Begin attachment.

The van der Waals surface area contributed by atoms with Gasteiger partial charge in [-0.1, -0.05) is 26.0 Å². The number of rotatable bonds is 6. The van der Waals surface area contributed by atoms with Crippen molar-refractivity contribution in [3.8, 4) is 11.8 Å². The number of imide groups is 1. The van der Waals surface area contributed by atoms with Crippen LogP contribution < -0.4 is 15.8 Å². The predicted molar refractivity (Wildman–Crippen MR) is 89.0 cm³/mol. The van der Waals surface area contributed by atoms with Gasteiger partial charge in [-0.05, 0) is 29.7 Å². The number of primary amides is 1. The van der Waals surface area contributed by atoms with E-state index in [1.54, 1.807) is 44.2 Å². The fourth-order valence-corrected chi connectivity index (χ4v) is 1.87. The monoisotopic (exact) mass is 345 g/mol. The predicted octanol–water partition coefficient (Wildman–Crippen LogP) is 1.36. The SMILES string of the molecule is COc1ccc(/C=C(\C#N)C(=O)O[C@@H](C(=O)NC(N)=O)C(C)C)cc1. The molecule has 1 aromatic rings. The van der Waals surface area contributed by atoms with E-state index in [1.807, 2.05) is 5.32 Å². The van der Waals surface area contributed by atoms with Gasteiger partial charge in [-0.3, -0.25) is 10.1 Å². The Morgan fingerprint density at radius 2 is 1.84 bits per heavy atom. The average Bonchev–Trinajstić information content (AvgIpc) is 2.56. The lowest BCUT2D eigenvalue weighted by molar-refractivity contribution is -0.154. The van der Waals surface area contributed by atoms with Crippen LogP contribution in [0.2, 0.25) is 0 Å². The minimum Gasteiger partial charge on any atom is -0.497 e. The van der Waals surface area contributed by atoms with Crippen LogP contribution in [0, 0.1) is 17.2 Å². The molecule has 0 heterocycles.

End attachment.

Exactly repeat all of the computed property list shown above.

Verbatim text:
The van der Waals surface area contributed by atoms with Gasteiger partial charge in [-0.1, -0.05) is 26.0 Å². The number of rotatable bonds is 6. The van der Waals surface area contributed by atoms with Crippen molar-refractivity contribution in [3.8, 4) is 11.8 Å². The number of imide groups is 1. The van der Waals surface area contributed by atoms with Crippen LogP contribution < -0.4 is 15.8 Å². The predicted molar refractivity (Wildman–Crippen MR) is 89.0 cm³/mol. The van der Waals surface area contributed by atoms with Gasteiger partial charge in [-0.05, 0) is 29.7 Å². The number of primary amides is 1. The van der Waals surface area contributed by atoms with E-state index in [1.54, 1.807) is 44.2 Å². The fourth-order valence-corrected chi connectivity index (χ4v) is 1.87. The monoisotopic (exact) mass is 345 g/mol. The predicted octanol–water partition coefficient (Wildman–Crippen LogP) is 1.36. The SMILES string of the molecule is COc1ccc(/C=C(\C#N)C(=O)O[C@@H](C(=O)NC(N)=O)C(C)C)cc1. The molecule has 1 aromatic rings. The van der Waals surface area contributed by atoms with E-state index in [1.807, 2.05) is 5.32 Å². The van der Waals surface area contributed by atoms with Gasteiger partial charge in [-0.3, -0.25) is 10.1 Å². The Morgan fingerprint density at radius 2 is 1.84 bits per heavy atom. The average Bonchev–Trinajstić information content (AvgIpc) is 2.56. The lowest BCUT2D eigenvalue weighted by molar-refractivity contribution is -0.154. The van der Waals surface area contributed by atoms with Crippen LogP contribution in [0.2, 0.25) is 0 Å². The minimum Gasteiger partial charge on any atom is -0.497 e. The van der Waals surface area contributed by atoms with Crippen LogP contribution in [0, 0.1) is 17.2 Å². The molecule has 0 heterocycles.